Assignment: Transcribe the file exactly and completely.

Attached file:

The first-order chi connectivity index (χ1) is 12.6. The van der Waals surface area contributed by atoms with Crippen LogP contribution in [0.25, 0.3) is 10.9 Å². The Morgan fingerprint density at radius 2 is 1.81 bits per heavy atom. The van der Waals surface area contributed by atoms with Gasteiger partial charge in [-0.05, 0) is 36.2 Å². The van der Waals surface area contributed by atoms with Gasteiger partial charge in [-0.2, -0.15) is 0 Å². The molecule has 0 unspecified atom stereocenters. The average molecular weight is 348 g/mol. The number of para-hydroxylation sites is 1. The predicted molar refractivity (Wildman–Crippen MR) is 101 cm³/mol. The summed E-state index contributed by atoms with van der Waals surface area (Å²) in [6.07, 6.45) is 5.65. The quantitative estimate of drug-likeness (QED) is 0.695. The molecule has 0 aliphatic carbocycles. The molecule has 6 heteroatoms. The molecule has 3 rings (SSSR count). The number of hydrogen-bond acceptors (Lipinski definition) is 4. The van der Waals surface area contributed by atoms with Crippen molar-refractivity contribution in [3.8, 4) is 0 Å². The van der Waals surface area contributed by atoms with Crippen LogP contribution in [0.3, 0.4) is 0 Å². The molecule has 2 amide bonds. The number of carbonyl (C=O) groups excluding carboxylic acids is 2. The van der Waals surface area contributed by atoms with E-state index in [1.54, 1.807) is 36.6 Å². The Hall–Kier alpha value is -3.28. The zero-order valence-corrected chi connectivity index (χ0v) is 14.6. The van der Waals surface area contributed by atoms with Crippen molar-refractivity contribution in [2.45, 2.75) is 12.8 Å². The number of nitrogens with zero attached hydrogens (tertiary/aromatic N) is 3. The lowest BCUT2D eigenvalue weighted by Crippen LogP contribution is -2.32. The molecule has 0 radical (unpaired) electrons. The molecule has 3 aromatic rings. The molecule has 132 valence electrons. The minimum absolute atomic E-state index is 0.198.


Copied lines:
The first-order chi connectivity index (χ1) is 12.6. The van der Waals surface area contributed by atoms with Crippen LogP contribution in [0.25, 0.3) is 10.9 Å². The Morgan fingerprint density at radius 2 is 1.81 bits per heavy atom. The van der Waals surface area contributed by atoms with Gasteiger partial charge in [-0.05, 0) is 36.2 Å². The van der Waals surface area contributed by atoms with Gasteiger partial charge in [-0.2, -0.15) is 0 Å². The molecule has 0 unspecified atom stereocenters. The average molecular weight is 348 g/mol. The number of para-hydroxylation sites is 1. The predicted molar refractivity (Wildman–Crippen MR) is 101 cm³/mol. The summed E-state index contributed by atoms with van der Waals surface area (Å²) in [6.07, 6.45) is 5.65. The quantitative estimate of drug-likeness (QED) is 0.695. The molecule has 0 aliphatic carbocycles. The molecule has 6 heteroatoms. The molecule has 3 rings (SSSR count). The number of hydrogen-bond acceptors (Lipinski definition) is 4. The van der Waals surface area contributed by atoms with Crippen molar-refractivity contribution in [3.8, 4) is 0 Å². The van der Waals surface area contributed by atoms with Crippen LogP contribution in [0.3, 0.4) is 0 Å². The molecule has 2 amide bonds. The number of carbonyl (C=O) groups excluding carboxylic acids is 2. The van der Waals surface area contributed by atoms with E-state index in [1.54, 1.807) is 36.6 Å². The Hall–Kier alpha value is -3.28. The zero-order valence-corrected chi connectivity index (χ0v) is 14.6. The van der Waals surface area contributed by atoms with Crippen molar-refractivity contribution in [2.45, 2.75) is 12.8 Å². The number of nitrogens with zero attached hydrogens (tertiary/aromatic N) is 3. The lowest BCUT2D eigenvalue weighted by Crippen LogP contribution is -2.32. The molecule has 0 radical (unpaired) electrons. The molecule has 3 aromatic rings. The molecule has 132 valence electrons. The minimum absolute atomic E-state index is 0.198.